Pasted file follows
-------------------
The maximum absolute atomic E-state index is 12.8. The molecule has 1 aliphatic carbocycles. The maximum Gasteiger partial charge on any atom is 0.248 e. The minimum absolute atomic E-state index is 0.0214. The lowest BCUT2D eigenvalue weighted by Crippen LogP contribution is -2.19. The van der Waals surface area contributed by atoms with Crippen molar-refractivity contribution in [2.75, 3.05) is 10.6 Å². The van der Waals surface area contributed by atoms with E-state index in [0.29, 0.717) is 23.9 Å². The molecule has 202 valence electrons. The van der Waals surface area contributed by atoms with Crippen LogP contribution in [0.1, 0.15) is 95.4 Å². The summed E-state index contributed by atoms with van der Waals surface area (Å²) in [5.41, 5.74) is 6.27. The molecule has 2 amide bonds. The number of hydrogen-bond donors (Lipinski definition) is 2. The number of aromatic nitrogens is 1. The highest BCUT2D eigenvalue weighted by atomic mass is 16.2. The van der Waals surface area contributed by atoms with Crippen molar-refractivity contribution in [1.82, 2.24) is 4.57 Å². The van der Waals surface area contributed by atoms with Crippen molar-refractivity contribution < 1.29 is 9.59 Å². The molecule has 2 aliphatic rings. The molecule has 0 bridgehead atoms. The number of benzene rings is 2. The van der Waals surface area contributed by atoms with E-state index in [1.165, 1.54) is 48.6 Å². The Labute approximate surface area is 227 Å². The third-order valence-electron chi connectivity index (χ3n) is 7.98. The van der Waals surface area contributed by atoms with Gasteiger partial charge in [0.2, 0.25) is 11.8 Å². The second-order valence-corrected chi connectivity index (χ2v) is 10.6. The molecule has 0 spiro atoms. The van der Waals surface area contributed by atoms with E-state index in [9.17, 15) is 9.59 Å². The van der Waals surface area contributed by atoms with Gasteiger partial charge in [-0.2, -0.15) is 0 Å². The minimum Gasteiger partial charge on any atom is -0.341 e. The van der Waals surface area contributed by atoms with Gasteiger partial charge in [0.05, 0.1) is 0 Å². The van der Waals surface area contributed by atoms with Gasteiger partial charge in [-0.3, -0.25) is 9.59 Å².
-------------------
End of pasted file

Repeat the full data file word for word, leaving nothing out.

The maximum absolute atomic E-state index is 12.8. The molecule has 1 aliphatic carbocycles. The maximum Gasteiger partial charge on any atom is 0.248 e. The minimum absolute atomic E-state index is 0.0214. The lowest BCUT2D eigenvalue weighted by Crippen LogP contribution is -2.19. The van der Waals surface area contributed by atoms with Crippen molar-refractivity contribution in [2.75, 3.05) is 10.6 Å². The van der Waals surface area contributed by atoms with E-state index in [0.29, 0.717) is 23.9 Å². The molecule has 202 valence electrons. The van der Waals surface area contributed by atoms with Crippen LogP contribution in [0.1, 0.15) is 95.4 Å². The summed E-state index contributed by atoms with van der Waals surface area (Å²) in [5.41, 5.74) is 6.27. The molecule has 2 amide bonds. The number of hydrogen-bond donors (Lipinski definition) is 2. The number of aromatic nitrogens is 1. The highest BCUT2D eigenvalue weighted by atomic mass is 16.2. The van der Waals surface area contributed by atoms with Crippen molar-refractivity contribution in [1.82, 2.24) is 4.57 Å². The van der Waals surface area contributed by atoms with Crippen molar-refractivity contribution < 1.29 is 9.59 Å². The molecule has 2 aliphatic rings. The molecule has 0 bridgehead atoms. The number of benzene rings is 2. The van der Waals surface area contributed by atoms with E-state index in [1.165, 1.54) is 48.6 Å². The Labute approximate surface area is 227 Å². The third-order valence-electron chi connectivity index (χ3n) is 7.98. The van der Waals surface area contributed by atoms with Gasteiger partial charge in [0.2, 0.25) is 11.8 Å². The second-order valence-corrected chi connectivity index (χ2v) is 10.6. The molecule has 0 spiro atoms. The van der Waals surface area contributed by atoms with E-state index in [9.17, 15) is 9.59 Å². The van der Waals surface area contributed by atoms with Gasteiger partial charge in [-0.2, -0.15) is 0 Å². The minimum Gasteiger partial charge on any atom is -0.341 e. The van der Waals surface area contributed by atoms with Gasteiger partial charge in [0.05, 0.1) is 0 Å². The van der Waals surface area contributed by atoms with Gasteiger partial charge in [-0.3, -0.25) is 9.59 Å².